Chief executive, Cilt, National Centre for Languages

Michael Palin said in a recent newspaper interview that what he regretted most was not being able to speak another language properly. This sentiment is echoed widely in the adult population, according to a YouGov poll that showed most Britons' biggest regret from their school days was not taking a language to a higher level.

Although this year's figures show a bottoming out of the decline in the numbers of teenagers opting to take a foreign language, only 44 per cent are going on to gain a GCSE qualification. This is unreasonably low for a country that wants to make its voice heard internationally. One in 20 students takes French as one of their A-level choices, and only 3 per cent of university students take a foreign language as a single or combined degree subject. Surely, as the global economy emerges from the financial crisis with a much less Anglophone orientation, individuals and business will have a greater need of languages to keep them competitive.

But aren't British teenagers recognising the global dominance of English, and the lack of value they feel they get from learning a language in relation to the effort it involves? Are they right to feel it's an investment that's not worth making, given the other choices available? Rightly or not, teachers, heads and pupils seem to agree languages are "hard" in relation to other subjects, that the investment needed to achieve a higher grade is greater than for other subjects.

An economist at Cardiff Business School, Professor James Foreman-Peck, who has studied the role of language in determining patterns of world trade, has shown the UK is underperforming in its trade with non English-speaking countries. Not sharing a language is a barrier to trade for countries the world over, but for the UK the effect is nearly double the world average. Foreman-Peck calculated by improving our language skills we could add £21m a year to GDP, and concluded we are under-investing in them. He highlighted a number of reasons that explain why we have an inflated perception of the importance of English and why we tend to wait to see if others will learn our language first, before investing in learning theirs. There are three important points to consider in Foreman-Peck's work on the economics of language learning.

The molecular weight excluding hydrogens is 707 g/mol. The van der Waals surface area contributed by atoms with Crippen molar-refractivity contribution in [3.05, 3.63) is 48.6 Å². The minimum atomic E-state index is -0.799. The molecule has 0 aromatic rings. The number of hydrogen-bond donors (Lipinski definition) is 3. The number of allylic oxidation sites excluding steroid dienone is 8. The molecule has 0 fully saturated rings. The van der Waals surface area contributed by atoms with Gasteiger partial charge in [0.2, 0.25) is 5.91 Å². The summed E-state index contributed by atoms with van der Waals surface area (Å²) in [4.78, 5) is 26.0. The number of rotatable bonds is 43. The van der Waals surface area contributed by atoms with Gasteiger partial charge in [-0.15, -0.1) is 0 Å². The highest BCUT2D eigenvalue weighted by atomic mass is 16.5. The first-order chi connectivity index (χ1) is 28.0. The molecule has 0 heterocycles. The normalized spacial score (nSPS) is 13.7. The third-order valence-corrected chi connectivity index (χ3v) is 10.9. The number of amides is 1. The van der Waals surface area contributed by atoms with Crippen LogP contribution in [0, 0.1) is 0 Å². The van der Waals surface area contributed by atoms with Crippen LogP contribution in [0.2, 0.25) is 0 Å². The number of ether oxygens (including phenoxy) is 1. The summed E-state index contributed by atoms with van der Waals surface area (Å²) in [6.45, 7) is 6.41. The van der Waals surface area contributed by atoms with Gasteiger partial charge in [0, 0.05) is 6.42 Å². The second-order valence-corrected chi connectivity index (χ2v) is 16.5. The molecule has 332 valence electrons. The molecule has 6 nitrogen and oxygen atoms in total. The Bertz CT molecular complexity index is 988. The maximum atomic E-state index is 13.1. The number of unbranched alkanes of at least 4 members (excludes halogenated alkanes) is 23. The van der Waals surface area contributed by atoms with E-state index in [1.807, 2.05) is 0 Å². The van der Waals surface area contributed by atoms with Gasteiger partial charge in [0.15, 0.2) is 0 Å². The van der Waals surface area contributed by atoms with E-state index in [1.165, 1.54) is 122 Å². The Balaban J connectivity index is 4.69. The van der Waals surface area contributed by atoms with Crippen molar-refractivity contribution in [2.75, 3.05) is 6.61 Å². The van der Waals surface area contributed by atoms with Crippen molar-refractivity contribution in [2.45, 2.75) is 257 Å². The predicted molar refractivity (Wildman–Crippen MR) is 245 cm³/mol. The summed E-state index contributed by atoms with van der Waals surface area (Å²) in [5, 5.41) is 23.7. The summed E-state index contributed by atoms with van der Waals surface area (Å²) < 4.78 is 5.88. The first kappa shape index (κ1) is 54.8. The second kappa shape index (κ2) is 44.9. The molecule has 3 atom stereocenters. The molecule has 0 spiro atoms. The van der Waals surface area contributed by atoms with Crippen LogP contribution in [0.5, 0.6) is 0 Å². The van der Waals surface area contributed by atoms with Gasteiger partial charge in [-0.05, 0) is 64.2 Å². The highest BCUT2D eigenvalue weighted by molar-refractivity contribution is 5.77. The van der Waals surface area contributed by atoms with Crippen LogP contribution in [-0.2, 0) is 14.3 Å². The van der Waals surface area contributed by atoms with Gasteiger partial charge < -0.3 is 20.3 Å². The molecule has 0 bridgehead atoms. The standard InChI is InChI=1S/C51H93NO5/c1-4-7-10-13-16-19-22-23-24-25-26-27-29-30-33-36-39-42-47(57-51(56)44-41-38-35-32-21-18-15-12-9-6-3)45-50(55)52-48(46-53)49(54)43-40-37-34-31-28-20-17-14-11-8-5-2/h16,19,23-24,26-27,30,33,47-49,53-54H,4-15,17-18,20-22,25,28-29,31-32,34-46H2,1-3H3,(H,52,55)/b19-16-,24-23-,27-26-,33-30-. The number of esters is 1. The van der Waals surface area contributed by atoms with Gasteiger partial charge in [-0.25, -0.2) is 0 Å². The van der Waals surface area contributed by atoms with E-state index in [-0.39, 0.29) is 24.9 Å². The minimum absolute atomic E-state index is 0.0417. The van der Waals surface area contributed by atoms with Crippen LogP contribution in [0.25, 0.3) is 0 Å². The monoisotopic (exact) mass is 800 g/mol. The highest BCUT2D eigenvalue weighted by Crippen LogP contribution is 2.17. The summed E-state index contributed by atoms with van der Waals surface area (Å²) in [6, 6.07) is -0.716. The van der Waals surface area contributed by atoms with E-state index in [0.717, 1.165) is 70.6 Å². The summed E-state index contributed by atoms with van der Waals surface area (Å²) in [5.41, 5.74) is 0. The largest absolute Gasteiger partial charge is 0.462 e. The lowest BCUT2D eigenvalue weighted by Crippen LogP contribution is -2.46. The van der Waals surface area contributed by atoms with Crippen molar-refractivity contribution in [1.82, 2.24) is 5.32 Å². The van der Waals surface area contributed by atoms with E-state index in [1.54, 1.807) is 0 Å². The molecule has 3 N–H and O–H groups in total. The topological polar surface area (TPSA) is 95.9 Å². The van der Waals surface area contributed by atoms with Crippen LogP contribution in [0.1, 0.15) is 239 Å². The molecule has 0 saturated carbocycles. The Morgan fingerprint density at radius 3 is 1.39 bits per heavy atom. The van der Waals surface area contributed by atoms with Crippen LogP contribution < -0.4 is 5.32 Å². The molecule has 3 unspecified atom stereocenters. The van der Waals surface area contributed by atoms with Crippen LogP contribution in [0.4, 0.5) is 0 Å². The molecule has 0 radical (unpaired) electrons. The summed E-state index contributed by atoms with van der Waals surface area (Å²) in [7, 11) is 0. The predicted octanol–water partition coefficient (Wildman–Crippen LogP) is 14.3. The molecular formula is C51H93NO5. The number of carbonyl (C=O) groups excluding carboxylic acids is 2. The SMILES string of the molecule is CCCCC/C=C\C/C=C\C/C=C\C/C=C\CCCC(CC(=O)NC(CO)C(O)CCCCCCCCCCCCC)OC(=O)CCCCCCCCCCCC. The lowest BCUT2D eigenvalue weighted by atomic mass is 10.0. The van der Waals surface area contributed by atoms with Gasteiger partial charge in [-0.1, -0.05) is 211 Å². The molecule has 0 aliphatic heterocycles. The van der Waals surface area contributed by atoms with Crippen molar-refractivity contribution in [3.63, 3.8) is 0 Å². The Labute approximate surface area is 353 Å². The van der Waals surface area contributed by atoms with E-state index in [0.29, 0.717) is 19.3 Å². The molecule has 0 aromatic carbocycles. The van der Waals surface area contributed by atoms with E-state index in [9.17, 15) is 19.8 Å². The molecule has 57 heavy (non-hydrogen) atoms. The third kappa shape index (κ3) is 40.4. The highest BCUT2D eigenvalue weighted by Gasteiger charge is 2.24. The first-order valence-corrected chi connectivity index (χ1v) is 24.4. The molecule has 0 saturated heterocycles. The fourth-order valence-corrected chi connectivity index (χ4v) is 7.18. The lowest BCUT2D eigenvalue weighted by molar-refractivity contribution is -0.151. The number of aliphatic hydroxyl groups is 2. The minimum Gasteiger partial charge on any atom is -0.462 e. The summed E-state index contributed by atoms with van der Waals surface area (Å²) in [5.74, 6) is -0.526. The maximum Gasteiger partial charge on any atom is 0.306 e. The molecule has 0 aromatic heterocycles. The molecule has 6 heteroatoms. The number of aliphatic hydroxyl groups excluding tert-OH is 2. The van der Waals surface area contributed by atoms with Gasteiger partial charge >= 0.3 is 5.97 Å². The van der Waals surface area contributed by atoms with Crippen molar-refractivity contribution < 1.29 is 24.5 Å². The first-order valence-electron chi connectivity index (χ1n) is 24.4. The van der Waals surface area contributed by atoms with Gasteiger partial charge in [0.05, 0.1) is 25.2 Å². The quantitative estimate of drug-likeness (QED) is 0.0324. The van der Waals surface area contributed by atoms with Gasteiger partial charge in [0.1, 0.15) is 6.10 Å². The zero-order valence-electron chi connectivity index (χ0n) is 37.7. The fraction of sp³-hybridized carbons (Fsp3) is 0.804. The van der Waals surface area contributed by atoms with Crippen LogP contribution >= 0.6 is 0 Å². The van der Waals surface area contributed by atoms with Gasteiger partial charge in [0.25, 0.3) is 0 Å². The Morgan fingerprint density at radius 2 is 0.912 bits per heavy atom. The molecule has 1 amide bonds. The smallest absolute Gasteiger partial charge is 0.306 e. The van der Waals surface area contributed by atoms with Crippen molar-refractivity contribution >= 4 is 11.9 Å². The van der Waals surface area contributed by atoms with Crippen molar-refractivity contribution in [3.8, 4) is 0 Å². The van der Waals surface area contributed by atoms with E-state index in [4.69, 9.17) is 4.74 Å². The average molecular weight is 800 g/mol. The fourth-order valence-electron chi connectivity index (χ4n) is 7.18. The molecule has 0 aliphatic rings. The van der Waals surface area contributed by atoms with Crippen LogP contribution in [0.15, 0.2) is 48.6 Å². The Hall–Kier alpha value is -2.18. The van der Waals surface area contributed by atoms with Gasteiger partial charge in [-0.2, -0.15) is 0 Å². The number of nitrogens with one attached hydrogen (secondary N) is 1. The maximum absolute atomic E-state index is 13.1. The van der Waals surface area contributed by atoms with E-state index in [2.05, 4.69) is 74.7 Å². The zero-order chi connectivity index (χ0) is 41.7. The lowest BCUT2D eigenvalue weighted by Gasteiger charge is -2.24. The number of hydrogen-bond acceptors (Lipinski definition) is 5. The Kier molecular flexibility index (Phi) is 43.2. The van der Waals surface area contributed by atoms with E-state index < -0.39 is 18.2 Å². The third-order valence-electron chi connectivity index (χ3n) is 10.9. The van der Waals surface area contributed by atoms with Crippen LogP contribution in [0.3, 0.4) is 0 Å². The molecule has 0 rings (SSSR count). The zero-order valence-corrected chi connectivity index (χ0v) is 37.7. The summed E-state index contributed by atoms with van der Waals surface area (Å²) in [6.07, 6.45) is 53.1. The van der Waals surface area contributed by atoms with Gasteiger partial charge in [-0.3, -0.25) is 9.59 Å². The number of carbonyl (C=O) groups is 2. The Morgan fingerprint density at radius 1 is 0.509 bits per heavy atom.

First, the investment that must be made now by teenagers in learning a language is too high and too remote from the benefit they will get in years to come. We must make their experience of language learning enjoyable, relevant, creative and satisfying – all the things Lord Dearing and Lid King called for in their 2007 Languages Review final report in terms of "meanings that matter". The development of new courses, such as the diploma in languages and international communications, tools such as the Open School for Languages, and training for teachers to develop opportunities within the new secondary curriculum to make languages exciting and motivating for pupils, are coming to fruition, and should start to show an impact over the next few years.

Second, teenagers lack good information on which to base their decisions. This barrier is being overcome by the Languages Work website, which carries career information and resources, and by raising awareness of the value of languages other than English not just for employability but for social and cultural enrichment, travel, global links and relationships. Schools that organise careers talks, work with Business Language Champions or take part in the Routes into Languages activities with local universities, report a better uptake of languages. It is important these initiatives continue, and for the good practice to spread to more schools.

Finally, it is important to realise the labour market is international. Companies can recruit from the EU and beyond, and there is an almost unlimited supply of talented multilingual EU graduates eager to work in the UK. British graduates without a second language are disadvantaged when it comes to looking for jobs with international companies and will find it harder to gain promotion within them.

The next few years will be difficult for public spending, but if our young people are to be able to compete on a par with their peers from other countries, languages must be given a high priority in our education and training. Other countries promote language learning – and not just English – as a key means of national and personal advancement. We too must ensure underinvestment in language learning is not something we come to regret.